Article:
Sawyer spent 1 week in the NICU with the world's most fabulous nurses.  Then she had her first open heart surgery. 

We have since been in the CVICU being taken care of by some more seriously fabulous nurses!  She is doing well all things considered.  This surgery is no small potatoes -- it's a huge deal.  Open heart surgery on a 7 day old is pretty serious business and the recovery will be a long process with many ups and downs along the way.  Don't ask if she's "on course" or if she's "doing as well as expected".  There are no answers for those questions.  HLHS is a beast of a heart defect.  It presents itself in many different ways and each child and family walks a different path when it comes to treatment and recovery.  There's no predicting who will do well and who will struggle.  There's no predicting how well Sawyer will do from one day to the next... or even from one hour to the next.  We live minute by minute here, and while it's scary and frustrating at times, we also get to celebrate a lot.  

Sawyer has been in the hospital almost 2 weeks. Today is day 13 of hospital living.  When she grows older, she won't remember any of this, thank goodness.  We, however, most definitely will!  

We will remember the nurses fondly -- particularly Nurse Phyllis.  Nurse Phyllis is a NICU nurse at Riley who allowed Patrick and I to be parents instead of bystanders.  It may seem small to the parents of healthy children, but Nurse Phyllis always let us feed our child, let us change her, gave us opportunities to snuggle her.  Nurse Phyllis let us love on our daughter and we will be forever grateful for that.  Nurse Phyllis also did her fair share of loving.  When we were out for lunch one day, we returned to find Sawyer snuggling a little teddy bear, with a sweet little bow on her head.  We looked up to find a painting of flowers made with little Sawyer footprints.  I take Sawyer's teddy with me everywhere.  I held it through her whole surgery. The flower painting will decorate her nursery.  Nurse Phyllis gave us memories to cherish.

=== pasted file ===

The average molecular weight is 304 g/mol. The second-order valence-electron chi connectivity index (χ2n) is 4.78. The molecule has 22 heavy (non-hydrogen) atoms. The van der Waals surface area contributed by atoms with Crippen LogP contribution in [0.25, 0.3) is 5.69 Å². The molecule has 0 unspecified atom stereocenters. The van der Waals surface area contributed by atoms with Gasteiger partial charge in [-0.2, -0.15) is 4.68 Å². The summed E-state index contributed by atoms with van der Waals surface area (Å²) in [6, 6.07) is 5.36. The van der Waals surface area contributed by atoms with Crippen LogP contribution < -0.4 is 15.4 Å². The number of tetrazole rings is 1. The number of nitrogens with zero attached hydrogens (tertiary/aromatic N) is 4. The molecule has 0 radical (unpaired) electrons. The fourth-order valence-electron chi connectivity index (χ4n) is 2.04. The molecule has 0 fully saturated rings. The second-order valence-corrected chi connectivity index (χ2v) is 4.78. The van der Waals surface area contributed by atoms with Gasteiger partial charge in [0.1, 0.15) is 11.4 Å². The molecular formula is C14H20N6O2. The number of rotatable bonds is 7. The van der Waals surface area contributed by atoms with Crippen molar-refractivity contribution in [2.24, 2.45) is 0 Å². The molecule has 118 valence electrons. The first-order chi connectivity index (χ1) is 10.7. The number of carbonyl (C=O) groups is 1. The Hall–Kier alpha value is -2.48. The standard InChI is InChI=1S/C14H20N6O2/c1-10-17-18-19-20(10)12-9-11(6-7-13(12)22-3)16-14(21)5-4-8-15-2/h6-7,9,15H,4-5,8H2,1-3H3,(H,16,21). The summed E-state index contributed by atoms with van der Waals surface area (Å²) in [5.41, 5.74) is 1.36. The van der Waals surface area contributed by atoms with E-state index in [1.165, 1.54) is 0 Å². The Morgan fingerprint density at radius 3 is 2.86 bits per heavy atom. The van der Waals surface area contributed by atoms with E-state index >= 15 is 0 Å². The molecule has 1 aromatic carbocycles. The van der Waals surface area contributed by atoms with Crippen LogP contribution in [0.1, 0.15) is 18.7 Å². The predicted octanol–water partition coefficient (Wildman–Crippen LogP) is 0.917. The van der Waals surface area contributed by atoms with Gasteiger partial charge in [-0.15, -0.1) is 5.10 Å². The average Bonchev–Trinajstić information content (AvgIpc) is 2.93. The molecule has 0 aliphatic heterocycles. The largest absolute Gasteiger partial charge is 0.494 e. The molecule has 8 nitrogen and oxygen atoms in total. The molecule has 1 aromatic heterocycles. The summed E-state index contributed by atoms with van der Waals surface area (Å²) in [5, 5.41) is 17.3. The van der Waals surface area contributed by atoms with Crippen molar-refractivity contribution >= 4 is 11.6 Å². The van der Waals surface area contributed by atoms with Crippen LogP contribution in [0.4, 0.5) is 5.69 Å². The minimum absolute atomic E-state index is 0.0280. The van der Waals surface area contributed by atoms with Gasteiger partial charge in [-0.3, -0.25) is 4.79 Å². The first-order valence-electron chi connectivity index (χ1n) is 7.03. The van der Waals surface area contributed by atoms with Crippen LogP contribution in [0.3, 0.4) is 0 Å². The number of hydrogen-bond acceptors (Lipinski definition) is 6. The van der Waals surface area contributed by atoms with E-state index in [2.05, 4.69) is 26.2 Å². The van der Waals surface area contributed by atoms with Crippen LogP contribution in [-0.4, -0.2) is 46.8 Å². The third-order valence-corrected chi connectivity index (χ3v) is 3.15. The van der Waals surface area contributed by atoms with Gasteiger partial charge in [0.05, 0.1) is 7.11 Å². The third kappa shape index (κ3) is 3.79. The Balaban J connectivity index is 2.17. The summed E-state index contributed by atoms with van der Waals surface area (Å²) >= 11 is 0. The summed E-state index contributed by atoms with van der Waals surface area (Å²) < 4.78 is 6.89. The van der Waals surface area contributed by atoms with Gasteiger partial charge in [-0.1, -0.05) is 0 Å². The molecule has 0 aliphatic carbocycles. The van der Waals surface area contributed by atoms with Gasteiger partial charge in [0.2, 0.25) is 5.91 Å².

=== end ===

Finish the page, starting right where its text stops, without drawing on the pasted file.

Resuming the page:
We will remember the cramped living quarters and forever appreciate our king-sized bed.  Making your life fit into a little nook is no easy task, but we make it work.  Care for a tour?

Here is our nook.  I literally spend all day here.  Pat sleeps on that blue "futon" and I sleep on that lovely green recliner then proceed to spend the rest of my day there twiddling my thumbs and watching HGTV.

Here is our storage.  Our mini fridge is filled with Pat's Coca-Cola because "You can't get a coke for a square mile" and the closet houses all of our stuff and our snacky snacks because "There are no candy bars here!" (complaints from pat on hospital living day TWO!)

This is a view from the front of the room.  We are SO SO SO grateful for private rooms.  It just gets a little snug.  You can see Sawyer's little hangout on the left side.  

We will remember the noise.  The constant rhythm of her heart rate over the monitors. (How will I know if her heart rate is good at home?!  How will I function without the beep?!).  The bing bongs of her oxygen monitor when she is breathing too slow or too fast or there's water in her vent.  The quiet hum of all the equipment running around her.  The click clack of the nurses typing out their charts.  The footsteps of nurses, doctors, and respiratory therapists entering and exiting the room at all hours in their clunky hospital black shoes.  Will we ever be able to sleep in silence again?  I think now I will need the noise.  

But above all, we will remember how brave our little girl was through this whole ordeal.  We will remember how her strength left us at a loss for words.  We will remember how this tiny, sweet baby was born fighting and how she never gave up... how she gave us the strength we needed to fight.  I don't know how much longer we will be "hospital living" but as long as I get to look over and see my girl -- it doesn't matter where we are.  We can't wait to get her home, but when it comes down to it, home is wherever she is.

Please continue to pray. We have a long road ahead of us!